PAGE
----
SUMMARY OF THE INVENTION

In the diffuser of the present invention, in one particular embodiment, the diffuser comprises a first sensor actuator means which is responsive to a first room air temperature, and is for modulating the flow control means when air of one temperature is supplied through the duct. A second sensor actuator means is responsive to the duct air temperature and is for disassociating the first sensor actuator means with flow control means when air of another temperature is supplied through the duct. A third sensor actuator means is responsive to a second room air temperature and is operatively associated with the flow control means for modulating flow control means when air of said another temperature is supplied through the duct.

In another embodiment of the present invention, a diffuser comprises a flow control means for varying the size of an opening in the diffuser to regulate the volume flow of the air from the duct into the room. A first sensor actuator means is responsive to a first room air temperature and is operatively associated with the flow control means for modulating the flow control means in response to changes in the room temperature when air of one temperature is supplied through the duct. A third sensor actuator means is also responsive to the room air temperature and is operatively associated with the flow control means for modulating the flow control means in response to changes in room temperature when air of another temperature is supplied through the duct. A second sensor actuator means is provided for associating the first sensor actuator means with the flow control means and for disassociating the third sensor actuator means with the flow control means when air of one temperature is supplied through the duct. The second sensor actuator means also associates the third sensor actuator means with the flow control means and disassociates the first sensor actuator means with the flow control means when air of another temperature is supplied through the duct.

In yet another embodiment of the present invention, the diffuser of the present invention comprises a flow control means for varying the size of an opening in the diffuser to regulate the volume flow of air from the duct through the diffuser and into the room. A first sensor actuator means is responsive to a first room air temperature and is operatively associated with the flow control means for modulating the flow control means in a normally closed to open mode of operation in response to changes in room air temperature when air of one temperature is supplied through the duct. A second sensor actuator means is responsive to duct air temperature and is operatively associated with the flow control means for moving the flow control means to an open position in response to air of another temperature in the duct. The another temperature is warmer than the one temperature. The second sensor actuator means disassociates the first sensor actuator means with the flow control means in response to air of another temperature in the duct. The third sensor actuator means is responsive to a second room air temperature and is operatively associated with the flow control means for modulating the flow control means from a normally open to closed mode of operation in response to changes in room air temperature when air of another temperature is supplied through the duct.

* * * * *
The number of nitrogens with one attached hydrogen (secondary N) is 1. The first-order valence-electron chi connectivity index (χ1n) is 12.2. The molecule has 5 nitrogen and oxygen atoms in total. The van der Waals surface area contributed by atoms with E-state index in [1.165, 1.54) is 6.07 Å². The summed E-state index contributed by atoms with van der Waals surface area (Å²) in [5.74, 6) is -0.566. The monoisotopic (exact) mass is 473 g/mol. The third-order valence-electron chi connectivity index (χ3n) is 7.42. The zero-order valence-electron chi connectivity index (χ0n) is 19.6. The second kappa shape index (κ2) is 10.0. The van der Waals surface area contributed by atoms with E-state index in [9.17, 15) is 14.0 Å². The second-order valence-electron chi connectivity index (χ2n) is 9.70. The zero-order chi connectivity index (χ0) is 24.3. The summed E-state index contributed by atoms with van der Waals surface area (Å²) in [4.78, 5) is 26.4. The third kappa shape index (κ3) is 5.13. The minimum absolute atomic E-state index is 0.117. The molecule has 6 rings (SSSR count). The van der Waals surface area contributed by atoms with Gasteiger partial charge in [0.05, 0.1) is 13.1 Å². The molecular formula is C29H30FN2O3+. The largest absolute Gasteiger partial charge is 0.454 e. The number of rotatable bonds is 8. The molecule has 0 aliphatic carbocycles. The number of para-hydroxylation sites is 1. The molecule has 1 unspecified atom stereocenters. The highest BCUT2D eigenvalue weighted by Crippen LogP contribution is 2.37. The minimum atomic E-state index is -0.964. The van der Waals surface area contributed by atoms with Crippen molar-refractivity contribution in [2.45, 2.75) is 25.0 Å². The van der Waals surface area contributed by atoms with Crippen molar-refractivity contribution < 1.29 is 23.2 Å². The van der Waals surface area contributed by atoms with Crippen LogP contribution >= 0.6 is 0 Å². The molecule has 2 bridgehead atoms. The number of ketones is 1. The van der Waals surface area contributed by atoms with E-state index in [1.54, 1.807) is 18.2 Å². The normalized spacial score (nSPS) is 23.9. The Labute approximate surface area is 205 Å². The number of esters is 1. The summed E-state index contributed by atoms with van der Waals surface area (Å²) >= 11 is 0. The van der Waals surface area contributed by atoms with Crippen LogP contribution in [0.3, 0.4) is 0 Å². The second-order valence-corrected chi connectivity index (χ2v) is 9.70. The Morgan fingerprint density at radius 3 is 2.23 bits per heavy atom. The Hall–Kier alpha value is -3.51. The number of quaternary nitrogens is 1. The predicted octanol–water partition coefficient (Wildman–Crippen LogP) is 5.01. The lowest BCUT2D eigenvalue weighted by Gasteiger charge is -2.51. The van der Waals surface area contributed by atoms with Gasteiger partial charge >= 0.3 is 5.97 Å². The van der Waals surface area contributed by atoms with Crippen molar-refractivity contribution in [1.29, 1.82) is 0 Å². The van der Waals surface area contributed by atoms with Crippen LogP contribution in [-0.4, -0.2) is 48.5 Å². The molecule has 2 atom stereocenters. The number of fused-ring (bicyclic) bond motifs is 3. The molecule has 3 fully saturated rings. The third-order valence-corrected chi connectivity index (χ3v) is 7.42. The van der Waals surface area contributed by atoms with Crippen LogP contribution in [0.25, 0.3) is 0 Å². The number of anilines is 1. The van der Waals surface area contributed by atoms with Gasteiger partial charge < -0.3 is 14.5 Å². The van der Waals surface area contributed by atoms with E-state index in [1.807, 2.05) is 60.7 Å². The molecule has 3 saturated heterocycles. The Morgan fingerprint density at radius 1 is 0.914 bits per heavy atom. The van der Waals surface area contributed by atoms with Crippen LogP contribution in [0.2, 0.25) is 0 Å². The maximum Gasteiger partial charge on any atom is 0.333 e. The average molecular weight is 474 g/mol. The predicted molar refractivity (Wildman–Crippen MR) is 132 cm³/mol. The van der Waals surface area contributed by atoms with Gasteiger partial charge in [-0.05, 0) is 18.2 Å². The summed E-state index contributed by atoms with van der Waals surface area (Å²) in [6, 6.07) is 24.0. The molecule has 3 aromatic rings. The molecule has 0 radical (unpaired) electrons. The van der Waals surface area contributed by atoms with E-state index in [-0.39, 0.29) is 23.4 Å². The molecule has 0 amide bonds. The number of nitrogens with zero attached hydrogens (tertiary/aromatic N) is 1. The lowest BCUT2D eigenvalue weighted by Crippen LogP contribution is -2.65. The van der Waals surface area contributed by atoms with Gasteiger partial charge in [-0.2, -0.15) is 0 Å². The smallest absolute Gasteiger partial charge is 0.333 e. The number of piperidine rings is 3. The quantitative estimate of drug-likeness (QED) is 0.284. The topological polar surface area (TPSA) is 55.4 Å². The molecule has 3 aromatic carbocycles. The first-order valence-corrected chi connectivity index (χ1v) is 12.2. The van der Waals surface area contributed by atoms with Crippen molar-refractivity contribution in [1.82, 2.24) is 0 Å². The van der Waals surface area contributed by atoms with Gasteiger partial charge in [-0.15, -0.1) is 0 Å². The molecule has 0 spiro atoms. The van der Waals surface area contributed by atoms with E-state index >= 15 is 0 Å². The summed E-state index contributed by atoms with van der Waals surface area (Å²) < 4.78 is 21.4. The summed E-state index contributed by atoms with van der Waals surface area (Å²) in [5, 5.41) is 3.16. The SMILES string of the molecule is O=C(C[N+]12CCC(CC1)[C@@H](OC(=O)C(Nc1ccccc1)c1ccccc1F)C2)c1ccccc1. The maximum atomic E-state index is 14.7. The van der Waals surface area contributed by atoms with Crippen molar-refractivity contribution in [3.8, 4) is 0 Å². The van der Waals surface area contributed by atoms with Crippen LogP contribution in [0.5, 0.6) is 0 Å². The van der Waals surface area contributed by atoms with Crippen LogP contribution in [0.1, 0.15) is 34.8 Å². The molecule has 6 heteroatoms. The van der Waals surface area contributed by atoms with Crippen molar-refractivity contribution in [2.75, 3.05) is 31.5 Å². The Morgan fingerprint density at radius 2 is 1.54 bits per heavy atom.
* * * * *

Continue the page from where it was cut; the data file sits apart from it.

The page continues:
BRIEF DESCRIPTION OF DRAWINGS

FIG. 1 is a bottom plan view of a part of a modular ceiling showing a thermally actuated diffuser of the present invention. In FIG. 1, part of the appearance plate has been broken away to show details of the diffuser plate, the louvers (or vanes), at the edges of the diffuser plate, the thermal sensor actuators, the louver control disc, and the linkage rod extending from the louver control disc to the louvers.

FIG. 2 is a side elevation view taken along the line and in the direction indicated by the arrows 2--2 in FIG. 1.

FIG. 3 is a plan view of a portion of the diffuser of the present invention showing the thermal sensor actuators.

FIG. 4 is a cross-sectional view taken along the line 4--4 of FIG. 3.

FIG. 5 is a cross-sectional view taken along the line 5--5 of FIG. 3.

FIG. 6 is a top view of the thermal assembly portion of another diffuser of the present invention, showing the thermal sensor actuators.

FIG. 7 is a side view of the apparatus shown in FIG. 6.

FIG. 8 is a perspective view of the apparatus shown in FIGS. 6 and 7.

FIG. 9 is a side view of a slot diffuser which can be operated by the thermal assembly of FIGS. 6, 7 and 8.

FIG. 10 is a top view of another diffuser of the present invention, showing the thermal sensor actuators.

FIG. 11 is a schematic side view of a slot diffuser in which the thermal sensor actuators disclosed in FIG. 10 are positioned.

FIGS. 12-13 are schematic top views of another thermal assembly suitable for use in the diffuser of the present invention.

DETAILED DESCRIPTION OF THE DRAWINGS

A thermally actuated, variable air volume diffuser of the present invention is indicated generally by the reference numeral 10 in FIG. 1. FIG. 1 is a bottom plan view looking upwardly at a room ceiling. The ceiling, as illustrated in FIG. 1, is a modular ceiling comprising a number of individual modules 12. The diffuser 10 of the present invention is installed in the ceiling in the place of one of the modules 12. The diffuser 10 distributes a variable volume of air to the room, or other space from a branch duct 20, and the amount of air flowing through the diffuser 10 is modulated in response to changes in the temperature of the air in the room, as will be described in detail below.